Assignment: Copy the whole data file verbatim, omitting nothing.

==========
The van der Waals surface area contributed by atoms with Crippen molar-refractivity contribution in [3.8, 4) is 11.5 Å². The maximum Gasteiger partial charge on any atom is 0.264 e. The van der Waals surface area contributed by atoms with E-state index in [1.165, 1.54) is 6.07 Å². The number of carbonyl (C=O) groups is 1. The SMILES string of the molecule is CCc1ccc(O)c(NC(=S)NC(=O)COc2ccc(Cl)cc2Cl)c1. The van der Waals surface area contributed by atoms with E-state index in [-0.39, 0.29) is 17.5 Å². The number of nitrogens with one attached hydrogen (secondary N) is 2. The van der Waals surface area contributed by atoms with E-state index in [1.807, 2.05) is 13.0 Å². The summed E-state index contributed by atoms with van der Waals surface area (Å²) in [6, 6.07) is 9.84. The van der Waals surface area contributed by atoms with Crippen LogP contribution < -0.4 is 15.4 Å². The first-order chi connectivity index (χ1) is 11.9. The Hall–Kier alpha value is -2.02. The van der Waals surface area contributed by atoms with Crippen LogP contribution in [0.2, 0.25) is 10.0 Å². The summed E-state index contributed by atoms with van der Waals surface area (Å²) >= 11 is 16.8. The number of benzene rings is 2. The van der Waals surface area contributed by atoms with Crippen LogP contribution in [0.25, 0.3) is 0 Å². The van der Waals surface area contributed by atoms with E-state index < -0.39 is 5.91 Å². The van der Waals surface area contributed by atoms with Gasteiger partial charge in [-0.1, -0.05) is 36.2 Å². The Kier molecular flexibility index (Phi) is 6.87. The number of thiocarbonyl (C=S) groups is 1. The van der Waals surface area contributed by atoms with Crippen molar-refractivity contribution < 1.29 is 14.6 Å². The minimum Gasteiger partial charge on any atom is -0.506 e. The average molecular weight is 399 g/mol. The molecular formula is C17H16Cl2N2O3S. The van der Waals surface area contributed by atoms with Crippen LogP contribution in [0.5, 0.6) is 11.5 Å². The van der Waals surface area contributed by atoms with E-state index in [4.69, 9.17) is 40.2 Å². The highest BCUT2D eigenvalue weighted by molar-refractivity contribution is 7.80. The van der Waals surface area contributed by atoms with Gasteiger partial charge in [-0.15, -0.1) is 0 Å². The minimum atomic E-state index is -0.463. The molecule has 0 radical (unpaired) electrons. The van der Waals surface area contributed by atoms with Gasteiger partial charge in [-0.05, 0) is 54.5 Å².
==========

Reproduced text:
The van der Waals surface area contributed by atoms with Crippen molar-refractivity contribution in [3.8, 4) is 11.5 Å². The maximum Gasteiger partial charge on any atom is 0.264 e. The van der Waals surface area contributed by atoms with E-state index in [1.165, 1.54) is 6.07 Å². The number of carbonyl (C=O) groups is 1. The SMILES string of the molecule is CCc1ccc(O)c(NC(=S)NC(=O)COc2ccc(Cl)cc2Cl)c1. The van der Waals surface area contributed by atoms with E-state index in [-0.39, 0.29) is 17.5 Å². The number of nitrogens with one attached hydrogen (secondary N) is 2. The van der Waals surface area contributed by atoms with E-state index in [1.807, 2.05) is 13.0 Å². The summed E-state index contributed by atoms with van der Waals surface area (Å²) in [6, 6.07) is 9.84. The van der Waals surface area contributed by atoms with Crippen LogP contribution < -0.4 is 15.4 Å². The first-order chi connectivity index (χ1) is 11.9. The Hall–Kier alpha value is -2.02. The van der Waals surface area contributed by atoms with Crippen LogP contribution in [0.2, 0.25) is 10.0 Å². The summed E-state index contributed by atoms with van der Waals surface area (Å²) >= 11 is 16.8. The number of benzene rings is 2. The van der Waals surface area contributed by atoms with Crippen LogP contribution in [0.25, 0.3) is 0 Å². The van der Waals surface area contributed by atoms with E-state index < -0.39 is 5.91 Å². The van der Waals surface area contributed by atoms with Gasteiger partial charge in [-0.1, -0.05) is 36.2 Å². The Kier molecular flexibility index (Phi) is 6.87. The number of thiocarbonyl (C=S) groups is 1. The van der Waals surface area contributed by atoms with Crippen molar-refractivity contribution < 1.29 is 14.6 Å². The minimum Gasteiger partial charge on any atom is -0.506 e. The average molecular weight is 399 g/mol. The molecular formula is C17H16Cl2N2O3S. The van der Waals surface area contributed by atoms with Crippen LogP contribution in [0.5, 0.6) is 11.5 Å². The van der Waals surface area contributed by atoms with E-state index in [4.69, 9.17) is 40.2 Å². The highest BCUT2D eigenvalue weighted by molar-refractivity contribution is 7.80. The van der Waals surface area contributed by atoms with Gasteiger partial charge in [-0.15, -0.1) is 0 Å². The minimum atomic E-state index is -0.463. The molecule has 0 radical (unpaired) electrons. The van der Waals surface area contributed by atoms with Gasteiger partial charge in [-0.05, 0) is 54.5 Å².